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Statement to the Board of Trustees

Bucknell University Reporting of SAT and ACT Scores

January 25, 2013


As President, part of my responsibility is to protect the integrity of the University and keep the Board and others informed on issues that affect institutional integrity or risk negatively affecting our reputation in the higher education and broader communities.

With that responsibility in mind, I am disappointed to report that when calculating the SAT scores (math and critical reading) of the classes entering the University from 2006 through 2012, the University omitted from the calculation the SAT scores of a number of students. Some of these omitted scores were higher than the SAT scores that the University reported, but most were lower. Meanwhile, for several of the years in which errant SAT data were reported, the University reported ACT scores for the entering classes that were actually one point lower than the correct figures.

The outcome of all these errors was that our SAT scores across each of the seven years were reported to various organizations, most notably this Board, as being higher than they actually were. Specifically, during each of those seven years, the scores of 13 to 47 students were omitted from the SAT calculation, with the result being that our mean scores were reported to be 7 to 25 points higher than they actually were on the 1600-point scale. During those seven years of misreported data, on average 32 students per year were omitted from the reports and our mean SAT scores were on average reported to be 16 points higher than they actually were.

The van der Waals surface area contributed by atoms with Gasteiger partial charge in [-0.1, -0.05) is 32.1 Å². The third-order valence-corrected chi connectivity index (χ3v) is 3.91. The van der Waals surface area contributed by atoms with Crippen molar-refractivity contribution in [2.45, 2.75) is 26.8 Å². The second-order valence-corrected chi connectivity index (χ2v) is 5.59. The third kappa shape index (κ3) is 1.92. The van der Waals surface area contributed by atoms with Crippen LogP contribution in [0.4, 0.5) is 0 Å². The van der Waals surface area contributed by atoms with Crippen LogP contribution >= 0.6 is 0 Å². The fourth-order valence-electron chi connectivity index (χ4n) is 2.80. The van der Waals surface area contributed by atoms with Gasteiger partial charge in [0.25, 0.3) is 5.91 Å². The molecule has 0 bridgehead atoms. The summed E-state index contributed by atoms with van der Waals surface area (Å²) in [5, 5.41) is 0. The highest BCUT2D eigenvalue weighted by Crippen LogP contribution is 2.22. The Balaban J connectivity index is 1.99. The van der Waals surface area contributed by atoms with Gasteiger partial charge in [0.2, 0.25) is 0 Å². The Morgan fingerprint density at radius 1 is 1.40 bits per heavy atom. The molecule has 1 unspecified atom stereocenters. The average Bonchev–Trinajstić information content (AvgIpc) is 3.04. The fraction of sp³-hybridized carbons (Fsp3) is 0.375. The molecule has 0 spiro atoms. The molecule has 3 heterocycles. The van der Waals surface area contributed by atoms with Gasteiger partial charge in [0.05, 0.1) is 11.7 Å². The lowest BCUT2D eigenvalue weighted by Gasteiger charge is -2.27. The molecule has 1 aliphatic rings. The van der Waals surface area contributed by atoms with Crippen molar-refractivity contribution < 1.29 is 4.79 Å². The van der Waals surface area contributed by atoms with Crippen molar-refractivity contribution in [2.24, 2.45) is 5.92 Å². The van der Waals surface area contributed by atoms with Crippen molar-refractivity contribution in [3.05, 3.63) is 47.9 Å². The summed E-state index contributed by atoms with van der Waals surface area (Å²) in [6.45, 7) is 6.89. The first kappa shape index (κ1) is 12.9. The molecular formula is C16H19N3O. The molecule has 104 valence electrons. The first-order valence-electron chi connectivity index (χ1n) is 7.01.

Enrollment management leadership no longer with the University prepared these inaccurate numbers. That leadership reported the inaccurate numbers to the Board and to other officers of the University, internal offices and governance committees, and posted the inaccurate numbers on the University website. But in many ways these details do not matter. These numerical omissions, as relatively small as they were, violated the trust of every student, faculty member, staff member and Bucknellian they reached. What matters is that important information conveyed on behalf of our University was inaccurate. On behalf of the entire University, I offer my sincerest apology to all Bucknellians for these violations of the integrity of Bucknell.